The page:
Welcome to Alexander Studies Online. This website is an initiative of the Research Group of the Society of Teachers of the Alexander Technique  (the SRG) and is being developed in collaboration with the international community of supporters and teachers of the Technique. 

Our vision

The Alexander Studies Online mission is to develop a platform and opportunities for publication that will contribute to deepening the understanding of the Alexander Technique, both inside and outside the profession, by

  • facilitating informed debate and the exchange of ideas within the international Alexander community
  • creating a framework through which people engaged in research and other forms of disciplined inquiry can support one another's work
  • offering a repository of resources and information for people who want to explore the Alexander Technique in more depth

For further information, please refer to the Aims and Scope page and other options under the About ASO menu.


News stories

ATLAS - a year on

The main results of the ATLAS trial were published in the Annals of Internal Medicine on 3rd November 2015.[1] Although an entry was quickly placed in the ASO bibliography, ASO did not publish a news story on this important research at the time. A year later, it is time to make amends.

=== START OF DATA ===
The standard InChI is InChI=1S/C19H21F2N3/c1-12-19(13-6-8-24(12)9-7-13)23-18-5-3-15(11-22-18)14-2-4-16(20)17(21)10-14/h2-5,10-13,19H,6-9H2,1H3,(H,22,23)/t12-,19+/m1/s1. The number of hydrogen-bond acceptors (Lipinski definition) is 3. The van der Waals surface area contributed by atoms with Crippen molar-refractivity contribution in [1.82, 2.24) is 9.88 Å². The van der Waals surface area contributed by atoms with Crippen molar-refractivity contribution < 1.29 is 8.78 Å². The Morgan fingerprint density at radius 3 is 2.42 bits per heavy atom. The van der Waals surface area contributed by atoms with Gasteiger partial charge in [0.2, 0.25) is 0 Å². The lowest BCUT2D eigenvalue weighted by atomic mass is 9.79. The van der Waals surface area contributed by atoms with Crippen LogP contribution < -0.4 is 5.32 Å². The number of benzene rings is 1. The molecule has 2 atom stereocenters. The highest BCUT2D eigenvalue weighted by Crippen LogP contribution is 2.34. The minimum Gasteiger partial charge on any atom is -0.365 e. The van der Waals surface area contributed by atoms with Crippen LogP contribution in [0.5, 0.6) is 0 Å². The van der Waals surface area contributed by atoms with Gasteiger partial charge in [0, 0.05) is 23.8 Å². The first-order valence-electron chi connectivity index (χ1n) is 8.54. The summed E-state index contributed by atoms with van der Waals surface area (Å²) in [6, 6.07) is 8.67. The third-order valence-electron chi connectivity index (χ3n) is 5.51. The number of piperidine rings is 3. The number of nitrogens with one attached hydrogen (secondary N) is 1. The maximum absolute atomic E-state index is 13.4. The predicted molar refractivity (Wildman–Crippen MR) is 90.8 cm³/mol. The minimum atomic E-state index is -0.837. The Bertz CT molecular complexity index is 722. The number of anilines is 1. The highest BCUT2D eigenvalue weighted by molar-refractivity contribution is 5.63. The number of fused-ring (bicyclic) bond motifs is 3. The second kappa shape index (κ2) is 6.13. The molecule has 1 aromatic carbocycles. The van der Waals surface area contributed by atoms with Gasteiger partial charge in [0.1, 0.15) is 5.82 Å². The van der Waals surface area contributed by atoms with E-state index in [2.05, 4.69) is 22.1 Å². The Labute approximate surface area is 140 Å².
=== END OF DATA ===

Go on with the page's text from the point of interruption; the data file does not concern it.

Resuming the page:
Promising results from knee osteoarthritis study

A team including academics from the University of Salford, the University of Manchester and Tim Cacciatore from University College London has published a research report entitled ‘Reductions in co-contraction following neuromuscular re-education in people with knee osteoarthritis’[1] that suggests that 20 lessons in Alexander Technique could have significant benefits for people with the condition.  

Inconclusive results from small neck pain trial: ATLAS trial results awaited

A small, short-term trial conducted with people with chronic neck pain has shown that attending a few Alexander Technique lessons led to reductions in neck pain intensity but that the benefit was not significantly greater than that obtained from the use of heat pads. However, neck pain intensity reduction following Alexander lessons was significantly greater than that achieved through attending guided imagery sessions. Significant benefits of the Alexander lessons compared with either heat pads or guided imagery were also observed for quality of life (on the physical scale).

Open Mind - open source

An exciting new collection of articles "that document state-of-the-art research on the mind and the brain, consciousness, and the self" has been published on an open access basis at open-mind.net thanks to an initiative by Professor Thomas Metzinger and Dr. Jennifer Windt of Gutenberg University at Mainz. Metzinger is the author of one of the more accessible philosophically-oriented books on the self and consciousness The Ego Tunnel.